Ride first faire and softlye toward the Prince, and dooe youre reverence: that done, depart wyth a good round trotte towarde the farthest ende of the Carere pathe, bearynge youre rodde with the pointe upwarde, towardes your right shoulder, accordinge as I have taught you heretofore, and beynge come to the ende, lette the poynte of youre rodde fall toward the leafte shoulder of youre horse, and make hym to tourne an haulfe tourne on the ryghte hande, and thenne to stay a lyttle whyle, that be done, passe hym forewarde, ??? three or foure steppes faire and softlye, and immedyately after, putte spurres unto him, geving hyime a lively, swifte, and lustye Carere, and passe before the Prince unto the place of stoppe, whereas after that he hath stopte even upon his buttocks, then at the first, seconde, or thirde bounde of his advauncinge, according to that kynde of manege that you wyll use, or that the horse can doe moste redylye, and can best endure: you shall turne him on the right hande, and so goe back agayne in the selfe same pathe, the lenghte of a manegynge course, and there stop him, and turne him on the leafte hande: and so observiynge always one tyme and measure, manege hym to and fro, as ofte together as you shall thynke meete, but lette the laste stoppe be at the ende where the Prince standeth, who shall bee then harde by you, on youre lefte hande. Or if you will, when you passe the Carere, you may stoppe him somewhat shorte of the Prince. And after he hath advaunced, put hym forwarde, the length of a maneginge course, and there according to the manege that you woulde have hym to make, turne him on the right hande, and so come backe again in the selfe same pathe, unto the place where you didde stoppe him before, at the ende of his Carere, and there stop hym, and turne him on the leafte hande, and so geve him to and fro, iiii, maneginge courses. And if the horse be verye stronge, you maye give him VI. And by this meanes the first and last turn shall be on the right hand, and the last stoppe also before the Prince.
You may also stop your horse when you first run him even right against the Prince, or else ii or iii yardes beyonde him, and so without puttinge him anie further forwarde, in his advauncinge, to turn him on the right hand, and then to folow on with that kinde of manege, that he canne moste redelye make, not passynge the number of twoo or fewwer Courses at the moste, stopping sudenlye uppon the last tourne whyche muste be on the right hande, where he stopte firste: so shall the Prince be on youre leafte hande. And after that you have stopt your horse, in whych soever these places it may be, make hym to double on eche hande once or twise together, and immediatlye after, or elles before, intertaigne him with the Capriole and Corvetti. But he shoulde do the Capriole wythe a livelyer courage, if he were put unto it, before he passes carere and manege, beying both done, you maye make him do double againe as before. But manegynge and doublinge after a Carere, belongeth to a horse of greate force. Which in dede shoulde represent in all his doyinges the verye order of fight observed in the fielde, whiche is but lyttle used nowe a dayes, bycause of the generall weakeness of oure horeses: therefore I will teache you an other order of ridinge youre horse, to these in such sorete, as he shall seme to have more strengthe, than he hath in dede. Which is don only by observing clean contrary order to it. First, for wheras you did first make him to passe a carere, now you shall first manege him, not givinge hym above VI or VIII courses if you will have theym to be swifte or of like tyme, unlesse the horse bee the stronger, for then you may geve him ten or twelve courses, and bringe any or these foresaid numbers, you shall be always driven to make the laste stoppe where you first beganne.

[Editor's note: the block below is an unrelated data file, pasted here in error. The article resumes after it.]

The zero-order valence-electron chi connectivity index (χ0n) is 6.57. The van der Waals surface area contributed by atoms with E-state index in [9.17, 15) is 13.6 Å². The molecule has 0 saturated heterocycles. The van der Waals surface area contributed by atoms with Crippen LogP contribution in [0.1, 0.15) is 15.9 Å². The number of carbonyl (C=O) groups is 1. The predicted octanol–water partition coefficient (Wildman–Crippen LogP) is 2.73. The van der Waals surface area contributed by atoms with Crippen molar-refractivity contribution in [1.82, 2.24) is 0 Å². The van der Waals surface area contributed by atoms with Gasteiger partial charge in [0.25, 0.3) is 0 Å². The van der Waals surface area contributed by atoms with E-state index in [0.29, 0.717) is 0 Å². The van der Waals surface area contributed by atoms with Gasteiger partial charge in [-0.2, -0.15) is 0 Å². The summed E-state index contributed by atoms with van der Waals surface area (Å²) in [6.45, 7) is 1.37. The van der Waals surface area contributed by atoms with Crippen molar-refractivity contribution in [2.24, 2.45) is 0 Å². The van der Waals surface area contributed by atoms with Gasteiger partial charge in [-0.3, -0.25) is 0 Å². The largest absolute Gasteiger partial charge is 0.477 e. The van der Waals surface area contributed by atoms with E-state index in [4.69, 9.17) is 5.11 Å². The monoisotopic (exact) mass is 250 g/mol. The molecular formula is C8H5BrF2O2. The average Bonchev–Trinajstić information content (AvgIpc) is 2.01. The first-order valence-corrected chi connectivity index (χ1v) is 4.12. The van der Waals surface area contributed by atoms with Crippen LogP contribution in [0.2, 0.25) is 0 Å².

And having advaunced, give him either VI double turnes, that is on the right hand, II or if you wil but III turns in al, whereof the first and last must be on the right hand. And if he can do the Capriole wel, you may cause him to do it immediately upon the same: nevertheles it were more case for him to do it before the double. That done, go to thend of the Carere path, and give him a lively Carere, stopping him a litle before you come at the Prince, who shall stande then on your right hand, and after that he hath advanced, let him double as before. For it is always more ease for a horse to double in thend of a manege or a carere, then at any other time you may also after he hath run, stopt and advanced, let him breth awhile in the self same place, and then geve him what kinde of manege you shal think good,wherin good diveretio must be used to consider the quality, strength and condition of the horse, to thintente that order, time and measure may be kept accordingly.